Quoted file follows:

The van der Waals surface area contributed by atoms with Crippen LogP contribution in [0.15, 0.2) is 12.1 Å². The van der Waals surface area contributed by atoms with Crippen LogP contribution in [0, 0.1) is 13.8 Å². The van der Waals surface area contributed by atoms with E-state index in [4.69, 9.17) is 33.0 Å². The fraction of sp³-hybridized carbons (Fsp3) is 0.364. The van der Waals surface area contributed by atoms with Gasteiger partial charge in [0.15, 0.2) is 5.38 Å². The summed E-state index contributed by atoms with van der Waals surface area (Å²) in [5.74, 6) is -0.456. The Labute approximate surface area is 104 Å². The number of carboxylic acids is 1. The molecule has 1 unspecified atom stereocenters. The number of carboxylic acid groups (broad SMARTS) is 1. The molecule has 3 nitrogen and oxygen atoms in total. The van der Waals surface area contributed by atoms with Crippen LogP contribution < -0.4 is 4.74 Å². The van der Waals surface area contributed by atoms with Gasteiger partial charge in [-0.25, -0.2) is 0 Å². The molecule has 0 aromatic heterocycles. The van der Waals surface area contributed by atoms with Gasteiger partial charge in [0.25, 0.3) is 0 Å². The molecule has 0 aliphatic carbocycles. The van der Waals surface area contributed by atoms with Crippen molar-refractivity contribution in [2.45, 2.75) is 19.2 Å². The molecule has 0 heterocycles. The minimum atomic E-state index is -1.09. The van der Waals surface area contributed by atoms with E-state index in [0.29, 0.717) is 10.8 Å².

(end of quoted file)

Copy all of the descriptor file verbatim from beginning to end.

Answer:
The van der Waals surface area contributed by atoms with Crippen LogP contribution in [0.15, 0.2) is 12.1 Å². The van der Waals surface area contributed by atoms with Crippen LogP contribution in [0, 0.1) is 13.8 Å². The van der Waals surface area contributed by atoms with E-state index in [4.69, 9.17) is 33.0 Å². The fraction of sp³-hybridized carbons (Fsp3) is 0.364. The van der Waals surface area contributed by atoms with Gasteiger partial charge in [0.15, 0.2) is 5.38 Å². The summed E-state index contributed by atoms with van der Waals surface area (Å²) in [5.74, 6) is -0.456. The Labute approximate surface area is 104 Å². The number of carboxylic acids is 1. The molecule has 1 unspecified atom stereocenters. The number of carboxylic acid groups (broad SMARTS) is 1. The molecule has 3 nitrogen and oxygen atoms in total. The van der Waals surface area contributed by atoms with Crippen LogP contribution < -0.4 is 4.74 Å². The van der Waals surface area contributed by atoms with Gasteiger partial charge in [-0.25, -0.2) is 0 Å². The molecule has 0 aromatic heterocycles. The van der Waals surface area contributed by atoms with Gasteiger partial charge in [0.25, 0.3) is 0 Å². The molecule has 0 aliphatic carbocycles. The van der Waals surface area contributed by atoms with Crippen molar-refractivity contribution in [2.45, 2.75) is 19.2 Å². The molecule has 0 heterocycles. The minimum atomic E-state index is -1.09. The van der Waals surface area contributed by atoms with E-state index in [0.29, 0.717) is 10.8 Å².